Cavs: It’s safe to say Collin Sexton is floor spacer from here

Cleveland Cavaliers guard Collin Sexton greets teammates in pregame introductions. (Photo by Lauren Bacho/Getty Images)
Cleveland Cavaliers guard Collin Sexton greets teammates in pregame introductions. (Photo by Lauren Bacho/Getty Images) /

Collin Sexton again led the Cleveland Cavaliers in scoring last season after doing so in Year 2, then with 20.8 points per game; in Year 3, he did so with 24.3 points per outing.

His change-of-pace off-the-bounce was again on display, which made Sexton so difficult to account for as a three-level scorer. He was able to typically get to his spots on-ball, and in the pick-and-roll, he took advantage of when bigs were dropping, leading to floaters/push shots and in-rhythm md-range pull-ups.

Now, I would like to see him attempt a bit more three-point looks game-to-game from here, but it’s apparent that he’s going to generally be efficient in how he’s getting his production. A true shooting rate of 57.3 percent was nothing to sneeze at, given the circumstances and Cleveland’s barrage of injuries last season, such as to Kevin Love for much of that, and Larry Nance Jr., too.

Sexton himself did some time because of an ankle sprain earlier on, a bit with a hamstring strain later on and then a few games due to a concussion, also. Albeit I wouldn’t expect that to be much of an issue, by and large, as Sexton didn’t miss a game in his first two seasons.

Anyway, at this point, it’s evident that the young guard is going to get his share of buckets on-ball when he’s in there, even with his presence in that way leading to plenty of attention from opposing defenses. The speed/quickness and improved strength for Collin over the past two offseasons has aided him on-ball, too.

That said, Sexton has shown signs of growth off-ball as he’s gotten more experience, and his catch-and-shoot abilities/feel for seeking out those looks has come along as well. Of course, the growth/bounce-back season for Darius Garland as Cleveland’s primary playmaker, which was often showcased in 2020-21 and even more post-All-Star, helped Sexton as a catch-and-shoot player, too.

Others factor into that sort of thing via ball-swings/drive-and-kicks, along with Garland, though, and players such as Isaac Okoro, particularly as the season wore on, come to mind, and Cedi Osman, for instance.

But no matter how you slice it, it’s nice to know that looking onward, that Sexton is a floor spacing presence for Cleveland, which aids others.

Cleveland Cavaliers: It’s safe to say Sexton’s a floor spacer from here.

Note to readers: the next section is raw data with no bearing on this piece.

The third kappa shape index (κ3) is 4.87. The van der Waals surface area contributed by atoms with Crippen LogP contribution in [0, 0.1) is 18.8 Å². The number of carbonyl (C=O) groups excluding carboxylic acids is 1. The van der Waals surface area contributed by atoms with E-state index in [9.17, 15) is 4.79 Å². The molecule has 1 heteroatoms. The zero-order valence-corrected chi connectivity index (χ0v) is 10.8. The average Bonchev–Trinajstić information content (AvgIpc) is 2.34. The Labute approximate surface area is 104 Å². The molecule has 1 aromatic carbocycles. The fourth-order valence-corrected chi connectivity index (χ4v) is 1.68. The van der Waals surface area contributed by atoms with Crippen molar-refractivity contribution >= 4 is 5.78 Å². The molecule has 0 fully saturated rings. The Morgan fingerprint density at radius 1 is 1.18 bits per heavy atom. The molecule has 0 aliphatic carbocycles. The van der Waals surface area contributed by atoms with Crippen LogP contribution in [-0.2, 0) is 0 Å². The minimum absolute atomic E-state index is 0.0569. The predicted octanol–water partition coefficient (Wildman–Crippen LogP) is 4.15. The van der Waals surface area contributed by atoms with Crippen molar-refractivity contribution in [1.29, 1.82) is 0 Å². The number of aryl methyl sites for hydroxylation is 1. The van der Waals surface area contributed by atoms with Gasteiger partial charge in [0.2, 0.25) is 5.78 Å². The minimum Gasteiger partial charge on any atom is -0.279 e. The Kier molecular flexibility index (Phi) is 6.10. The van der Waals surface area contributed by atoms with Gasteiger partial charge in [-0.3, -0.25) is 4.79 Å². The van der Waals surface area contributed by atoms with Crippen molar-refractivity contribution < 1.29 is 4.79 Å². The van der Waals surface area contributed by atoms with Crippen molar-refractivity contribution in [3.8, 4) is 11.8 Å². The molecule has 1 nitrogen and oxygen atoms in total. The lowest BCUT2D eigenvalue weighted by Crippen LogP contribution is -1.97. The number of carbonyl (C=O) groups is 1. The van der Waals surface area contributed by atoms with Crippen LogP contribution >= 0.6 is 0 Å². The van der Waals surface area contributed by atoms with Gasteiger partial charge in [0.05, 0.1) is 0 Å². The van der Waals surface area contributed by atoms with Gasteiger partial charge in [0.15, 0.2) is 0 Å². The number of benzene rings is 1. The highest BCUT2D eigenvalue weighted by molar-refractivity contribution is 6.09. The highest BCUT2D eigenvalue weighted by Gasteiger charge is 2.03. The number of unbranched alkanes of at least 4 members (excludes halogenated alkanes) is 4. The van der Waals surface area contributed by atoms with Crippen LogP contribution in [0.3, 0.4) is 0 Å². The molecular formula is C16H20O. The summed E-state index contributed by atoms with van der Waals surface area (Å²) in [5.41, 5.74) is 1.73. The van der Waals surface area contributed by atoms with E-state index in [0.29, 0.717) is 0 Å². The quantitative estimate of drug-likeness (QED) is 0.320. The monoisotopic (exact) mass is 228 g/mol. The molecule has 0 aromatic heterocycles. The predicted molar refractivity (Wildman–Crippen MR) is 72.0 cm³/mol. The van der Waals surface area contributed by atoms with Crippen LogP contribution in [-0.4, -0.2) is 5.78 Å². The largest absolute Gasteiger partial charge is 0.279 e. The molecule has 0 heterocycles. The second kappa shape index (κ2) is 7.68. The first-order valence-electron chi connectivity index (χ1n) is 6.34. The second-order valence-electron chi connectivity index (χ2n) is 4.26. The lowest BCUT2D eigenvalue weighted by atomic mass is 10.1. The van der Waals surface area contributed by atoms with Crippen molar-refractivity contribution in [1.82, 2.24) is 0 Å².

Last season, even with a rough patch in March when he knocked in just 33.9 percent of his three-point attempts, Sexton had a 37.1 percent hit rate from three overall. Through his first three seasons, his three-point shooting clip has been 38.5 percent, for further context.

It’s been good to see as a Cavs fan Collin be, for the most part, a very respectable shooter from deep in his career so far. His tireless work ethic has had plenty to do with that, but it’s still been impressive to see himself prove himself in that way.

Coming into the league, Sexton was not necessarily known as a deep shooter heading into college basketball, and in his lone collegiate season at Alabama, he hit a lower 33.6 percent of his three-point attempts.

With the Cavaliers though, he’s clearly established himself as a viable shooter off-the-catch and that’s aided him in other ways, and will continue to help open up the floor more for others.

It was encouraging that Sexton was able to get a bit more opportunities game-to-game for spot-ups too, and he delivered in those situations the vast majority of the time. According to Synergy Sports, he placed in the 83rd percentile in terms of spot-up scoring, which was a step forward from his first two seasons.

Again, I would like to see Sexton continue to take more three-point looks in general, as in the spot-up realm, for example, he had an effective field goal shooting clip of 58.6 percent in those situations.

Albeit overall, it’s again safe to say that Collin, who could seemingly be locked-up long-term this offseason, is a player that teams must be hesitant to rotate off of with his catch-and-shoot viability/track record thus far with Cleveland.

That’s nice to know for others, such as Garland, Okoro and Jarrett Allen, among other Cavs and a potential draft selection such as Jonathan Kuminga or Scottie Barnes.

dark. Next. Cleveland Cavaliers: 10 greatest guards in franchise history

And if Sexton can make further strides as an off-ball player, as I believe he will with better chemistry alongside Garland/others, perhaps more spot-up opportunities and/or on occasion, off-movement looks, can come for him.